Cold Process Soap Recipes

How to Rebatch Soap in the Oven

ugly soap
They can’t all be beautiful, I guess.

I messed up a soap recently…I purchased a salad shooter and made the mistake of soaking my soap shreds before adding them to my soap. Of course, they turned to mush and looked awful in the soap. I shouldn’t have added them at all (another case of I should have gone with my gut, but didn’t). I decided it wouldn’t sell looking like that, so I’d better rebatch it. I had only had to rebatch soap once before – I used the crockpot and it got really dried out, so I wanted to try a different method. After reading through the Bramble Berry guide to rebatching, I decided to try the oven method at the bottom of the tutorial.

I had two loaves of this disaster soap, but after cubing up one loaf, I realized only one loaf would fit in my baking dish. So I did one loaf at a time. With the first loaf (3.2 pounds), I added a cup and a half of water (which is about 1/2 C per lb of soap).

This is less than the tutorial recommended, but I felt like 1 cup per pound of soap was an awful lot of water.

rebatch soap
Cubed soap ready for rebatching.

Turns out, even the amount I used was too much water. I froze the soap the next day to get it out of the mold, but it’s been sitting on the counter for three days and it’s still very soft. *sad face*

So the next day, I rebatched the second loaf using only a half cup of water total. This one turned out much better. So, here is the process, all laid out:

Rebatch Soap in the Oven Tutorial

Step 1: Preheat the oven to 200 degrees.

Step 2: Cut your problem soap into cubes and place them in a baking dish.

Final result.
Final result. It looks like hot process, huh?
Step 3: Add 2.5 Tablespoons of water per pound of soap.

Step 4: Cover your dish with foil.

Step 5: Bake soap for 35 minutes, stir and bake an additional 35 minutes. Stir again.

Step 6: At this point the soap is going to be the texture of hot process soap. You are now ready to add color and/or fragrance to your soap and scoop it into your mold. Be prepared to work quickly. Just like hot process soap, rebatch soap likes to get firm quickly. You could add a little sodium lactate to the melted soap to keep it fluid for a little longer.

I still froze the soap the next day to get it out of the mold, and then let it sit overnight. I was able to cut it the following day with no issues. One day later, the bars are softer than a regular bar would be, but I know it will harden up soon. The first batch…time will tell. That one might get pitched.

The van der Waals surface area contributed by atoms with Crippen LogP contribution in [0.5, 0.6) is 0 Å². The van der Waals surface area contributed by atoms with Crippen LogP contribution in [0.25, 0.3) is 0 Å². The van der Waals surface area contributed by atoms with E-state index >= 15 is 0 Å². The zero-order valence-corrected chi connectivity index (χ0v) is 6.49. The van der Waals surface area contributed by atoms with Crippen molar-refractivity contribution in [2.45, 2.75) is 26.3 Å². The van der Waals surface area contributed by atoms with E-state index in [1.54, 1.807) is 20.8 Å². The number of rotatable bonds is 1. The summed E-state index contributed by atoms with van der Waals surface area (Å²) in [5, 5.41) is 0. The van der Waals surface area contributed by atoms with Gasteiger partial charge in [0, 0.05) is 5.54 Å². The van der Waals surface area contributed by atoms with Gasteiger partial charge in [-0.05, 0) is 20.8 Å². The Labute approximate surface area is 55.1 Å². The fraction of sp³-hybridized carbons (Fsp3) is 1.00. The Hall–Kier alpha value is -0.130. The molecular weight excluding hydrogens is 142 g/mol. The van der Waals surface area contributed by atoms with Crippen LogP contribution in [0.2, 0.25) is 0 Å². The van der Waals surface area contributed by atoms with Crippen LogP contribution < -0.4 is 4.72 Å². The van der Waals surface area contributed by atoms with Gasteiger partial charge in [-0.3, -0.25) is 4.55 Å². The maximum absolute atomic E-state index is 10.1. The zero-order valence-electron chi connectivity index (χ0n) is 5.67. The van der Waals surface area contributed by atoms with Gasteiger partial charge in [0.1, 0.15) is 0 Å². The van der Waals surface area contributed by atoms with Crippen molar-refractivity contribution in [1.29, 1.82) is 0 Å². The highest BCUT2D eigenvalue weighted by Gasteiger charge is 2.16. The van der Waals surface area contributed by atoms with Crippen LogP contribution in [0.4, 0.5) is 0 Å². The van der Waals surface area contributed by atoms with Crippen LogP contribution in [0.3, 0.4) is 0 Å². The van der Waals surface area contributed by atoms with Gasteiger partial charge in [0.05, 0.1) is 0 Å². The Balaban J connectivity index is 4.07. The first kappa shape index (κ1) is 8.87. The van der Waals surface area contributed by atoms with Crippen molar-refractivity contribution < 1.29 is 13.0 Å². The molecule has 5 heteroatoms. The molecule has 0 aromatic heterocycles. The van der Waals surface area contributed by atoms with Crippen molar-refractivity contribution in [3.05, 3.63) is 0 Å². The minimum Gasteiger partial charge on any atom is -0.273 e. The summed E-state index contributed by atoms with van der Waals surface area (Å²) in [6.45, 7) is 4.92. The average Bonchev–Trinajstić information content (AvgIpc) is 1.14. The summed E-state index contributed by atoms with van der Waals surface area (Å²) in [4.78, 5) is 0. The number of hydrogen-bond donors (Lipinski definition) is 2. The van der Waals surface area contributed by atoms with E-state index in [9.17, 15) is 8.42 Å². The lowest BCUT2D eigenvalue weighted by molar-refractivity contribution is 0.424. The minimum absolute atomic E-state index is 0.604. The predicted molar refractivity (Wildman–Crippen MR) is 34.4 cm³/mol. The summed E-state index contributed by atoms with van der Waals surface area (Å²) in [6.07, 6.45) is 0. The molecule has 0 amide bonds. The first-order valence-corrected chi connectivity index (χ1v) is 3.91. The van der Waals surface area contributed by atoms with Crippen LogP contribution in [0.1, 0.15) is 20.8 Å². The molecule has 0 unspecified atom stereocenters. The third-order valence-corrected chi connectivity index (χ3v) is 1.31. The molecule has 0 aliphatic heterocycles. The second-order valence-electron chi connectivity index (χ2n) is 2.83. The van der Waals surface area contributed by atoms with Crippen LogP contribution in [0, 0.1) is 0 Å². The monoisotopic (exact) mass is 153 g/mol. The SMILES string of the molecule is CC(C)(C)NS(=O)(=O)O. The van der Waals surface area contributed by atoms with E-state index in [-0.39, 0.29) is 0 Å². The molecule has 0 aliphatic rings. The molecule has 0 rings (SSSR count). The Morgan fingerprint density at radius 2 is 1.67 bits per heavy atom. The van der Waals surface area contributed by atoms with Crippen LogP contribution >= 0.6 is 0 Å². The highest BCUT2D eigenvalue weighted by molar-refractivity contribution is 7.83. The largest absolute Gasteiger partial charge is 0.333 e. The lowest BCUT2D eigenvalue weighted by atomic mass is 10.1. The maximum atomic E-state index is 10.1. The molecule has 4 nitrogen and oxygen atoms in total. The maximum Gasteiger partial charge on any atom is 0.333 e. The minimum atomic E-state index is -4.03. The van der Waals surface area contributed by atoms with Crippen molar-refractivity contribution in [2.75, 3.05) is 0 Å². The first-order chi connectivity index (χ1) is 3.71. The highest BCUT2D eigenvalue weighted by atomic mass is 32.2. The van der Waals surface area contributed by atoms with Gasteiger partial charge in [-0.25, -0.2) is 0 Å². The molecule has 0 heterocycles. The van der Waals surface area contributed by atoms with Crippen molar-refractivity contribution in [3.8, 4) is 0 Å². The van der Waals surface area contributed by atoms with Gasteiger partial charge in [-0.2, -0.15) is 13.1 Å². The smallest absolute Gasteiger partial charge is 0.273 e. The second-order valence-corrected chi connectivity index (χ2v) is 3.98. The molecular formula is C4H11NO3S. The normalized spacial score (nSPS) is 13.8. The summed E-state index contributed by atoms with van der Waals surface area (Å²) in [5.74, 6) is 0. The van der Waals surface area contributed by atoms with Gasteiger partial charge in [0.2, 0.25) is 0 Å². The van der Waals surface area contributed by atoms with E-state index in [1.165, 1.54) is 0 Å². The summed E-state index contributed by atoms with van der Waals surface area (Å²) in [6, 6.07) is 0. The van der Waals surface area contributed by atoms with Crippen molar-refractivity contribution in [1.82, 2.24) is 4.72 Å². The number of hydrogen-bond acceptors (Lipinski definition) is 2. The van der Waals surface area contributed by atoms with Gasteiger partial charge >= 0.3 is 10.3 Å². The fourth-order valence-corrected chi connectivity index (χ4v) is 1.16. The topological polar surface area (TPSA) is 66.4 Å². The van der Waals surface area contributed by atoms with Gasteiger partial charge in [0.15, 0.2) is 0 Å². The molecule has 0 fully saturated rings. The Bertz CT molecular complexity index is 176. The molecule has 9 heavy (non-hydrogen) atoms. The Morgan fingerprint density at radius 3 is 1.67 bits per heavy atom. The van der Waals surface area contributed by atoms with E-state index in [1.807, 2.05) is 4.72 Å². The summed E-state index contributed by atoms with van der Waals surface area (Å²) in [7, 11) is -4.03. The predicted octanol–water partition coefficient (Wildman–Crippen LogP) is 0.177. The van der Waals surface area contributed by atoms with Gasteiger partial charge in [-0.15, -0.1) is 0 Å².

rebatch soap top
I added glitter for good measure. And that’s Layla (she’s being super needy and won’t let me take a photo without her).
Notes: My soap was only a few days old when I did my rebatch. That may be why I only needed 2.5 Tablespoons of water per pound of soap. If your soap is fully cured, or even older than that, you might need more water than this. I haven’t tested it, so I don’t know for certain, but it does seem logical.

Who else hates to rebatch soap? Do you have a better method? Please, share it in the comments!

3 thoughts on “How to Rebatch Soap in the Oven”

  1. Debra,I would put it in a shallow, wide mouth cotenianr and use it with a scrubbie if it is not quite a solid, but not really a liquid. After all of that work I would not throw it out, especially if you like the lather. Also you could just put some more essential oil in and mix it up so you have the fragrance your going for. I have just boiled it down on the stove, by passing the crock pot, if I get too much liquid in the mix, in the past. Once you are at the re batching stage you don’t have to worry about the chemical reaction part of the equation so much as all of the lye has been used up.My goal in life is re use, re purpose or do without as much as possible anyway. Hope this has been helpful to you

  2. I recently made Pine resin soap using Pinon Pine resin from Jenny’s soap. This Pine resin is totally refined and very clean. Upon making my soap during the trace it got very clumpy and gritty to the point when I put it in the mold it’s stayed clumpy and gritty. After about a week I took it out of the mold and the soap was very moist and soft still. I cut up the pieces into small squares and use the double boiler method. I am currently heating it up with just a little bit of water and a teaspoon of sodium lactate.

  3. I actually like rebatching, it’s the same as having a milled soap. I once rebatched some soap three times, the final product was great with a rich lather. It does make a harder soap. I feel like I have more control on the final result, even if the texture doesn’t look smooth. I usually wait 4 to 6 weeks before shredding it in the Cuisinart (it’s the same as shredding hard cheese), put it in a large casserole dish with 2 Table water per pound to start. It’s ok to smush it down, but don’t compress it too much. Cover with foil, and bake in a 250 oven. After 30 minutes, stir, add a little more water if dry, cover and bake another 30 minutes. Stir, add color and scent, if desired, and spoon it in the molds….it doesn’t pour well. Voia, it’s typically good to use the next day. I’ve never done this but I suppose you could use a hand mixer to get more consistency, but it does cool very quickly. I like the idea of a double boiler….good idea for next time. Rebatching also uses less scent. So give your funky soap a new life.

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